MILFORD, Pa. (JTA) – In a hilly corner of northeastern Pennsylvania, someone recites the motzi into a microphone as sweaty children race late into the covered dining hall, joining their friends at long tables as lightweight screen doors slam behind them. The walls of the barn-like building are decorated with posters from color wars past, teams with names like Dreidels of the Lost Ark, Willy Wonka and the Matzah Factory, and the most recent edition, Harry Potter and the Search for Kabbalah, whose members are now likely in college or beyond.
Once the kids have jostled into line, gobbled their macaroni and cheese, fruit and ice cream and discussed the gossip of the day, they wait for some favorite counselors to approach the microphone again, this time with guitars. Then, the room bursts into a mix of Israeli songs and popular hits like “Wonderwall,” reaching a full, table-thumping, shouting chorus when the singers launch into “Home Away From Home,” the camp song.
“Friday nights, white shirts/Feel the spirit by the lake/It’s what it’s all about.”
It is a typical lunchtime at Cedar Lake Camp, one of seven Jewish nonprofit New Jersey YMHA-YWHA camps in the area that serve more than a thousand campers over the course of the summer.
And it is the fervent hope of philanthropists from across the Jewish community — who have poured close to $30 million in recent months into Jewish camping, with more on the way — that many more children will have the encompassing, intensive, life-changing experience of Jewish camping to look forward to in years to come.
The most recent gift to the Foundation for Jewish Camping, the group dedicated to raising awareness of and access to Jewish overnight camps throughout the country, came from the Jim Joseph Foundation, a San Francisco-area group dedicated to Jewish education. The foundation granted $11.2 million for first-time campers in the western part of the United States, an area that has not historically been a camping mecca but that the Jim Joseph board hopes will attract more campers with an $1,800 incentive grant for first-time campers and $1,000 for those returning for a second year of camping.
This spring, an anonymous donor gave $15 million to the FJC for similar grants to be matched by Jewish federations in campers’ local communities.
And the Harold Grinspoon Foundation, based in western Massachusetts, has developed a program targeting some 50 camps throughout the northeast for campaigns to strengthen their boards and fundraising capacities. Through camps’ own efforts and Grinspoon’s matching contributions, an additional $11 million has been raised for Jewish camping.
UJA-Federation of New York has launched a pilot initiative with FJC, awarding scholarships to 300 children for Jewish camping this summer. “We we’re astounded how quickly the applications poured in,” said the charity’s executive vice president and CEO John Ruskay.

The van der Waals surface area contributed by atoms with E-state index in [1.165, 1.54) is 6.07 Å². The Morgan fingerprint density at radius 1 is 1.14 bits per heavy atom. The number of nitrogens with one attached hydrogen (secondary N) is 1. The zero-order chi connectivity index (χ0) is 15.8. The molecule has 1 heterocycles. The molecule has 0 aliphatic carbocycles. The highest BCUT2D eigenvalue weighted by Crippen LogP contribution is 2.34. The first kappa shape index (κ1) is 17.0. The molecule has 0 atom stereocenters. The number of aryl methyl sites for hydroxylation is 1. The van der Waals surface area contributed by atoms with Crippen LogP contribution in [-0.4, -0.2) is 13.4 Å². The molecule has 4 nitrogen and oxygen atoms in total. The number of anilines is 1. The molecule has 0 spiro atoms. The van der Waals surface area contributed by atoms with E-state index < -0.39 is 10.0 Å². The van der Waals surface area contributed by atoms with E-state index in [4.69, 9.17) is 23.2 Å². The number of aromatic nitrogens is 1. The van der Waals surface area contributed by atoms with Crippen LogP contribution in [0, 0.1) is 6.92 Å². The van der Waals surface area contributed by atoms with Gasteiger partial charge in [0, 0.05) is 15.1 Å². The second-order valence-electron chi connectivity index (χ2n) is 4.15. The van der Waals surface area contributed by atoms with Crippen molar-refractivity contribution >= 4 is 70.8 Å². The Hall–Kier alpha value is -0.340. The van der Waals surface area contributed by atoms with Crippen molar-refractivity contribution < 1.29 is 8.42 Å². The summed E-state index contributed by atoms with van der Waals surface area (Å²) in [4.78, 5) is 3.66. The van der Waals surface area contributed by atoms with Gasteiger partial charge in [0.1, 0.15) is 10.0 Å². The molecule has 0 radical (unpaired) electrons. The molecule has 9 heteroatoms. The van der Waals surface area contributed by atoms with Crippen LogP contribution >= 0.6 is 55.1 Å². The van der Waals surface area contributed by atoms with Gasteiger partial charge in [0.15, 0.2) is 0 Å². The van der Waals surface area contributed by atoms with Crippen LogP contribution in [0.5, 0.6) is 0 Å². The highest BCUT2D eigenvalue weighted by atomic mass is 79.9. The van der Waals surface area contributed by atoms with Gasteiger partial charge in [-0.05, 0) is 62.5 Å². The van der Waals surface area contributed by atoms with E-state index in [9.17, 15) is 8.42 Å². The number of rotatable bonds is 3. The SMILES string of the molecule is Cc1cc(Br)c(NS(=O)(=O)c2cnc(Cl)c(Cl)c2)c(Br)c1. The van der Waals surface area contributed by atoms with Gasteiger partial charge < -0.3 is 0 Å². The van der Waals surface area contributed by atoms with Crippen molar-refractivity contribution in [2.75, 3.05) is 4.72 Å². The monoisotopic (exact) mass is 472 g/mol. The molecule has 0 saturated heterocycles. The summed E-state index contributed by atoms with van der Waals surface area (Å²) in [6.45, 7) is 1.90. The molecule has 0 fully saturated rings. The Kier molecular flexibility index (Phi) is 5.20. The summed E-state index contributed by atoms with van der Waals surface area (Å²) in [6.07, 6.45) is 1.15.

Camping season may be over for the year, but the money continues to flow in. Many familiar with funding trends and Jewish continuity studies have wondered why camps have suddenly become the darling of the philanthropic community and, in the missions of many of the donors, the strongest hope for the Jewish future.
“There’s a realization that Jewish camping offers a wonderful portal for children to experience a 24/7 Jewish environment where they can live Judaism as fun,” says Jerry Silverman, FJC’s president. “This special and intimate setting allows children to create, and funders are seeing that camp is a tremendous investment opportunity.”
The investment potential in a market that is both broad and niche, with a huge variety of Jewish camps offering specialty programs that address children’s love of everything from animals to science to film, is one thing that observers point to as fueling the current trend.
“We need to realize we’re in a competitive market and there’s choice, we cannot live in the past,” says Silverman. “We’re in a consumer-oriented marketplace and we have to understand what the consumer expects.”
Some worry the trend toward funding camping will mean less money for more traditional Jewish educational venues like day schools, and one observer referred to the new focus on camping as “the flavor of the month.” Still, the tradition of camping is entrenched in the Jewish community, and people working in the field for years say the intensive, positive experience can do wonders for educating and socializing youth.
Jewish camping began in the United States in the 1950s and reached a peak in the ‘60s and ‘70s, before private camps proliferated and Jewish family’s earning potentials soared, allowing them more choice. Today, while there are some 140 Jewish summer camps throughout the country, most Jewish campers attend non-Jewish programs, a trend funders are hoping to reverse by sprucing up existing camps and building new ones.
Though there have been numerous regional studies addressing Jewish identity years after attending summer camp, measuring the local marketplace for Jewish camping and more, the largest study was conducted by Leonard Saxe and Amy Sales at Brandeis University. Their report, which looked at camps as socializing experiences and showed the educational value of constant, informal exposure to Judaism, was published in 2003 as the book, “How Goodly Are Thy Tents.”
“There’s a recognition that if you want to educate and socialize young Jews, that these intensive cultural islands like camps and birthright israel [a free trip to Israel for Jewish youth] have enormous potential,” says Saxe.
He notes that a summer program is the only exposure to Jewish practice or culture many campers have throughout the year, and once they experience the peace of a 25-hour Shabbat in a serene setting with friends, along with the music, sports, arts and other activities of the typical camping week, even if they did not think they wanted a connection to Judaism, a lasting one has been made.